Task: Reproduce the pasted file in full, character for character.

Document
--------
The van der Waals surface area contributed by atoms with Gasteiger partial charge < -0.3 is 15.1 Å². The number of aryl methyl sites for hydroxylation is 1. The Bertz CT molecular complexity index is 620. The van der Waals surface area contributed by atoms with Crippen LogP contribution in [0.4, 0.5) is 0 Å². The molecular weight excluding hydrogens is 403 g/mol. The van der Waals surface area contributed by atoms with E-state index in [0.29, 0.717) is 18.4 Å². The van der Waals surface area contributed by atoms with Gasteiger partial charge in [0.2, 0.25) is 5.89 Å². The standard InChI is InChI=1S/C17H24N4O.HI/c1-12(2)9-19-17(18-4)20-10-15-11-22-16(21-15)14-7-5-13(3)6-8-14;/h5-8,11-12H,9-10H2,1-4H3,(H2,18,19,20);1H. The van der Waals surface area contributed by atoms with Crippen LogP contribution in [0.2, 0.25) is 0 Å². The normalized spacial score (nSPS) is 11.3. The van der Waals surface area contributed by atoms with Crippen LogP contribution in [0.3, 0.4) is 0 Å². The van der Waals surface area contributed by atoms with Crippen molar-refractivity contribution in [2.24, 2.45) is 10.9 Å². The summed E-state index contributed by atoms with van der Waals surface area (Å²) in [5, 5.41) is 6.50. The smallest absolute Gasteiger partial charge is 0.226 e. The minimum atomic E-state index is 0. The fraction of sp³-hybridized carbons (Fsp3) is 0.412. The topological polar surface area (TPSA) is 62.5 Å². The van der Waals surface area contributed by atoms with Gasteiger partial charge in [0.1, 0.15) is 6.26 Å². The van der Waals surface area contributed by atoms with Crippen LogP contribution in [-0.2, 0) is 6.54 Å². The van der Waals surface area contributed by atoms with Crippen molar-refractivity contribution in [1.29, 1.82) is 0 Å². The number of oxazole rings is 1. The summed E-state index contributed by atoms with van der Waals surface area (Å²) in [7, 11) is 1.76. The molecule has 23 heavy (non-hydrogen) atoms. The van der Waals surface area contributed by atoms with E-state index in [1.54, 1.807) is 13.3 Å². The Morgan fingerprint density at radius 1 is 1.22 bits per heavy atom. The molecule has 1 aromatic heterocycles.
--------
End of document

The van der Waals surface area contributed by atoms with Gasteiger partial charge < -0.3 is 15.1 Å². The number of aryl methyl sites for hydroxylation is 1. The Bertz CT molecular complexity index is 620. The van der Waals surface area contributed by atoms with Crippen LogP contribution in [0.4, 0.5) is 0 Å². The molecular weight excluding hydrogens is 403 g/mol. The van der Waals surface area contributed by atoms with E-state index in [0.29, 0.717) is 18.4 Å². The van der Waals surface area contributed by atoms with Gasteiger partial charge in [0.2, 0.25) is 5.89 Å². The standard InChI is InChI=1S/C17H24N4O.HI/c1-12(2)9-19-17(18-4)20-10-15-11-22-16(21-15)14-7-5-13(3)6-8-14;/h5-8,11-12H,9-10H2,1-4H3,(H2,18,19,20);1H. The van der Waals surface area contributed by atoms with Crippen LogP contribution in [0.2, 0.25) is 0 Å². The normalized spacial score (nSPS) is 11.3. The van der Waals surface area contributed by atoms with Crippen LogP contribution in [0.3, 0.4) is 0 Å². The van der Waals surface area contributed by atoms with Crippen molar-refractivity contribution in [2.24, 2.45) is 10.9 Å². The summed E-state index contributed by atoms with van der Waals surface area (Å²) in [5, 5.41) is 6.50. The smallest absolute Gasteiger partial charge is 0.226 e. The minimum atomic E-state index is 0. The fraction of sp³-hybridized carbons (Fsp3) is 0.412. The topological polar surface area (TPSA) is 62.5 Å². The van der Waals surface area contributed by atoms with Gasteiger partial charge in [0.1, 0.15) is 6.26 Å². The van der Waals surface area contributed by atoms with Crippen LogP contribution in [-0.2, 0) is 6.54 Å². The van der Waals surface area contributed by atoms with Crippen molar-refractivity contribution in [1.29, 1.82) is 0 Å². The number of oxazole rings is 1. The summed E-state index contributed by atoms with van der Waals surface area (Å²) in [7, 11) is 1.76. The molecule has 23 heavy (non-hydrogen) atoms. The van der Waals surface area contributed by atoms with E-state index in [1.54, 1.807) is 13.3 Å². The Morgan fingerprint density at radius 1 is 1.22 bits per heavy atom. The molecule has 1 aromatic heterocycles.